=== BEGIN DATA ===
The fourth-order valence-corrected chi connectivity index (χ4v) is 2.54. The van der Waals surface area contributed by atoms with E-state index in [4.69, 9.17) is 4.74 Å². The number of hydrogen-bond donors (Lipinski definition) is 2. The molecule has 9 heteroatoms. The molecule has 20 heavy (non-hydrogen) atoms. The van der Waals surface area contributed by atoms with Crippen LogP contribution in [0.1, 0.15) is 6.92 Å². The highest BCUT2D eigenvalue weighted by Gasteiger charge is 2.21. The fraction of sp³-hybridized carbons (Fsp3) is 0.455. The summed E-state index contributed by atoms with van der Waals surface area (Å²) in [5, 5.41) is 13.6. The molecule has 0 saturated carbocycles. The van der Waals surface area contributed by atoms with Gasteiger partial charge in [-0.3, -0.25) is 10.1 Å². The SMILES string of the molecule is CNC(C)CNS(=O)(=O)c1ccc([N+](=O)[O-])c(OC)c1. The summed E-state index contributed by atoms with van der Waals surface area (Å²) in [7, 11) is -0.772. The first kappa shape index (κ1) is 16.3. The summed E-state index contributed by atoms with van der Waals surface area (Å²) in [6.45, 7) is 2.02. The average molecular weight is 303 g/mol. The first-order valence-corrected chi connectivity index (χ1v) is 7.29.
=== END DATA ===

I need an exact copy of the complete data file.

The fourth-order valence-corrected chi connectivity index (χ4v) is 2.54. The van der Waals surface area contributed by atoms with E-state index in [4.69, 9.17) is 4.74 Å². The number of hydrogen-bond donors (Lipinski definition) is 2. The molecule has 9 heteroatoms. The molecule has 20 heavy (non-hydrogen) atoms. The van der Waals surface area contributed by atoms with Crippen LogP contribution in [0.1, 0.15) is 6.92 Å². The highest BCUT2D eigenvalue weighted by Gasteiger charge is 2.21. The fraction of sp³-hybridized carbons (Fsp3) is 0.455. The summed E-state index contributed by atoms with van der Waals surface area (Å²) in [5, 5.41) is 13.6. The molecule has 0 saturated carbocycles. The van der Waals surface area contributed by atoms with Gasteiger partial charge in [-0.3, -0.25) is 10.1 Å². The SMILES string of the molecule is CNC(C)CNS(=O)(=O)c1ccc([N+](=O)[O-])c(OC)c1. The summed E-state index contributed by atoms with van der Waals surface area (Å²) in [7, 11) is -0.772. The first kappa shape index (κ1) is 16.3. The summed E-state index contributed by atoms with van der Waals surface area (Å²) in [6.45, 7) is 2.02. The average molecular weight is 303 g/mol. The first-order valence-corrected chi connectivity index (χ1v) is 7.29.